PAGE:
Mostly, that's because it has got integrity. It is strongly cast with each character performing better than they are written, and at the centre is the slow-talking Stewart showing that everyman touch that made him the Tom Hanks of his day. It's in the same mould as Big. Maybe not so laugh-out-loud but there's still plenty to enjoy, from the reply to the wonderfully named Myrtle Mae's enquiry "Do you enjoy your job, Mr Wilson?" (I do now, Miss Myrtle. I do now!) to Aunt Vita fighting off her "white slaver". You may initially have trouble swallowing the premise of Stewart, but for my money, if you do it is a better story than 'Big', having a basis in myth rather than fantasy, a proper resolution, and a wider theme, in the 'childhood friend'.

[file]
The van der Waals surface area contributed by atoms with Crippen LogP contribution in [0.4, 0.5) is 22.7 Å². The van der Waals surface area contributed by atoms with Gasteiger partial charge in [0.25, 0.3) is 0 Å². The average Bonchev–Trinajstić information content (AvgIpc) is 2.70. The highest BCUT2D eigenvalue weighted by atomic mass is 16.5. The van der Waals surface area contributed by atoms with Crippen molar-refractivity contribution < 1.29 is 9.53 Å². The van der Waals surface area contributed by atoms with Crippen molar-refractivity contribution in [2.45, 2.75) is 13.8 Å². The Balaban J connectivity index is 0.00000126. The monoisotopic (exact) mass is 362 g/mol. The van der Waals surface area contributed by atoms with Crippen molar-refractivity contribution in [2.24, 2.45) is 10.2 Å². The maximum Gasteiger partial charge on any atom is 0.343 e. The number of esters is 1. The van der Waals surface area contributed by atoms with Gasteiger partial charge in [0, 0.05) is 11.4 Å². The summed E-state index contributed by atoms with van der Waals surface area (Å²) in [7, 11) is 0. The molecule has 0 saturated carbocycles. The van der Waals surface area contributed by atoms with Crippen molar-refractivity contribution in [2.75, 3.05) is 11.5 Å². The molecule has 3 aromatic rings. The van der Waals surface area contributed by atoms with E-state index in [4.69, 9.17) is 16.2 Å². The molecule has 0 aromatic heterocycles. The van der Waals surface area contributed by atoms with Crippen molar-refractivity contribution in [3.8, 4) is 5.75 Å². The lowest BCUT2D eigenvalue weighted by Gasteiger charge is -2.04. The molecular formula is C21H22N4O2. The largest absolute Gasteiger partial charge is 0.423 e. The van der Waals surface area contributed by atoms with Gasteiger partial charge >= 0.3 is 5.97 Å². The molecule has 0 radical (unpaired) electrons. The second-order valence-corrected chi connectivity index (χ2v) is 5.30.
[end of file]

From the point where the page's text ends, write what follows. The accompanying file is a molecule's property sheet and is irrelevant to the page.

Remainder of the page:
I could imagine this working rather well as a musical.

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Anchorman: The Legend of Ron Burgundy (Including Wake-Up, Ron Burgundy)

Be warned!

(Edit) 22/11/2019

Dear God, please! No more Ron Burgundy outtakes at £2.50 per half-hour DVD! Somehow, they've managed to stretch two hours over three DVDs, even with the feature film on the first DVD. At Cinema Paradiso rates that's a tidy £7.50 to rent this "special edition". Be warned!